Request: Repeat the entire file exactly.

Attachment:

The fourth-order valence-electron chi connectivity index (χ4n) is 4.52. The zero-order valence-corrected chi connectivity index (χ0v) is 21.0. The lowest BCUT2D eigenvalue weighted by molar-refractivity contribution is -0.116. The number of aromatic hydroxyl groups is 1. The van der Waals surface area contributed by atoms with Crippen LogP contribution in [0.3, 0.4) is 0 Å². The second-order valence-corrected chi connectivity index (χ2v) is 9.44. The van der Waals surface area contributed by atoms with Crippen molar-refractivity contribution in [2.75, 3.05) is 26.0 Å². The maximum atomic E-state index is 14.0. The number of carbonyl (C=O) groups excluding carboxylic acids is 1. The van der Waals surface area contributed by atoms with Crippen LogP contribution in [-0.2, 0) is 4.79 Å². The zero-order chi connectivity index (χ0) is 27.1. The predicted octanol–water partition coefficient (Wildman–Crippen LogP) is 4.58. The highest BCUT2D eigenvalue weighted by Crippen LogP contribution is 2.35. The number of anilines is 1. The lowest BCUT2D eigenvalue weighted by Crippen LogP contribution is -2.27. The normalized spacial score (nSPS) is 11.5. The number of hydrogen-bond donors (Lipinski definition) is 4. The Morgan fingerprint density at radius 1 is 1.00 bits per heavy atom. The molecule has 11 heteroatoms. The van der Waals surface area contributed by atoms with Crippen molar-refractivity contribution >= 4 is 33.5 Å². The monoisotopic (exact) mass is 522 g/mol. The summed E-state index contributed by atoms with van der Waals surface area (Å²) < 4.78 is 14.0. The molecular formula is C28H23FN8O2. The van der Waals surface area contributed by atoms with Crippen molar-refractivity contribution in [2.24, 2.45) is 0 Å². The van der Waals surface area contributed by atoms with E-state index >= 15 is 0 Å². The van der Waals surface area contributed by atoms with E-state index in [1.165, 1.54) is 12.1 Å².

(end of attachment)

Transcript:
The fourth-order valence-electron chi connectivity index (χ4n) is 4.52. The zero-order valence-corrected chi connectivity index (χ0v) is 21.0. The lowest BCUT2D eigenvalue weighted by molar-refractivity contribution is -0.116. The number of aromatic hydroxyl groups is 1. The van der Waals surface area contributed by atoms with Crippen LogP contribution in [0.3, 0.4) is 0 Å². The second-order valence-corrected chi connectivity index (χ2v) is 9.44. The van der Waals surface area contributed by atoms with Crippen molar-refractivity contribution in [2.75, 3.05) is 26.0 Å². The maximum atomic E-state index is 14.0. The number of carbonyl (C=O) groups excluding carboxylic acids is 1. The van der Waals surface area contributed by atoms with Crippen LogP contribution in [-0.2, 0) is 4.79 Å². The zero-order chi connectivity index (χ0) is 27.1. The predicted octanol–water partition coefficient (Wildman–Crippen LogP) is 4.58. The highest BCUT2D eigenvalue weighted by Crippen LogP contribution is 2.35. The number of anilines is 1. The lowest BCUT2D eigenvalue weighted by Crippen LogP contribution is -2.27. The normalized spacial score (nSPS) is 11.5. The number of hydrogen-bond donors (Lipinski definition) is 4. The Morgan fingerprint density at radius 1 is 1.00 bits per heavy atom. The molecule has 11 heteroatoms. The van der Waals surface area contributed by atoms with Crippen molar-refractivity contribution >= 4 is 33.5 Å². The monoisotopic (exact) mass is 522 g/mol. The summed E-state index contributed by atoms with van der Waals surface area (Å²) < 4.78 is 14.0. The molecular formula is C28H23FN8O2. The van der Waals surface area contributed by atoms with Crippen molar-refractivity contribution in [2.24, 2.45) is 0 Å². The van der Waals surface area contributed by atoms with E-state index >= 15 is 0 Å². The van der Waals surface area contributed by atoms with E-state index in [1.165, 1.54) is 12.1 Å².